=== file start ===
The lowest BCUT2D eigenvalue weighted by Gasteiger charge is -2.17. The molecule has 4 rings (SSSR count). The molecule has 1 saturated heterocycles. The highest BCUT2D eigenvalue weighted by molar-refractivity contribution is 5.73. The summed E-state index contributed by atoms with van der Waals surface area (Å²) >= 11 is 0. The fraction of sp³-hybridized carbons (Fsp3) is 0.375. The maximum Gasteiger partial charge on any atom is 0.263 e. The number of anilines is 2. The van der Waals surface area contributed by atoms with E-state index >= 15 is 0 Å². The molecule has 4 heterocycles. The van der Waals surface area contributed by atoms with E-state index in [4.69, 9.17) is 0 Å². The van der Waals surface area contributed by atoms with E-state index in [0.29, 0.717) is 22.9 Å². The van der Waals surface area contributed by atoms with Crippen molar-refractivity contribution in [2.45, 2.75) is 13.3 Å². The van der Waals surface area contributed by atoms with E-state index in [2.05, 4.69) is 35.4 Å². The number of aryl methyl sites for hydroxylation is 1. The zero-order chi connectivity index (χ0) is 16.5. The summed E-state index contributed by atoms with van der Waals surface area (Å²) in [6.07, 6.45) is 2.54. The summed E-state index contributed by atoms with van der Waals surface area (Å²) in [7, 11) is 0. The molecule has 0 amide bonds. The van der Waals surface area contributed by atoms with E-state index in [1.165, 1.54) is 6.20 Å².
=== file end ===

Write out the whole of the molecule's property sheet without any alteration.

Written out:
The lowest BCUT2D eigenvalue weighted by Gasteiger charge is -2.17. The molecule has 4 rings (SSSR count). The molecule has 1 saturated heterocycles. The highest BCUT2D eigenvalue weighted by molar-refractivity contribution is 5.73. The summed E-state index contributed by atoms with van der Waals surface area (Å²) >= 11 is 0. The fraction of sp³-hybridized carbons (Fsp3) is 0.375. The maximum Gasteiger partial charge on any atom is 0.263 e. The number of anilines is 2. The van der Waals surface area contributed by atoms with E-state index >= 15 is 0 Å². The molecule has 4 heterocycles. The van der Waals surface area contributed by atoms with E-state index in [4.69, 9.17) is 0 Å². The van der Waals surface area contributed by atoms with E-state index in [0.29, 0.717) is 22.9 Å². The van der Waals surface area contributed by atoms with Crippen molar-refractivity contribution in [2.45, 2.75) is 13.3 Å². The van der Waals surface area contributed by atoms with E-state index in [2.05, 4.69) is 35.4 Å². The number of aryl methyl sites for hydroxylation is 1. The zero-order chi connectivity index (χ0) is 16.5. The summed E-state index contributed by atoms with van der Waals surface area (Å²) in [6.07, 6.45) is 2.54. The summed E-state index contributed by atoms with van der Waals surface area (Å²) in [7, 11) is 0. The molecule has 0 amide bonds. The van der Waals surface area contributed by atoms with E-state index in [1.165, 1.54) is 6.20 Å².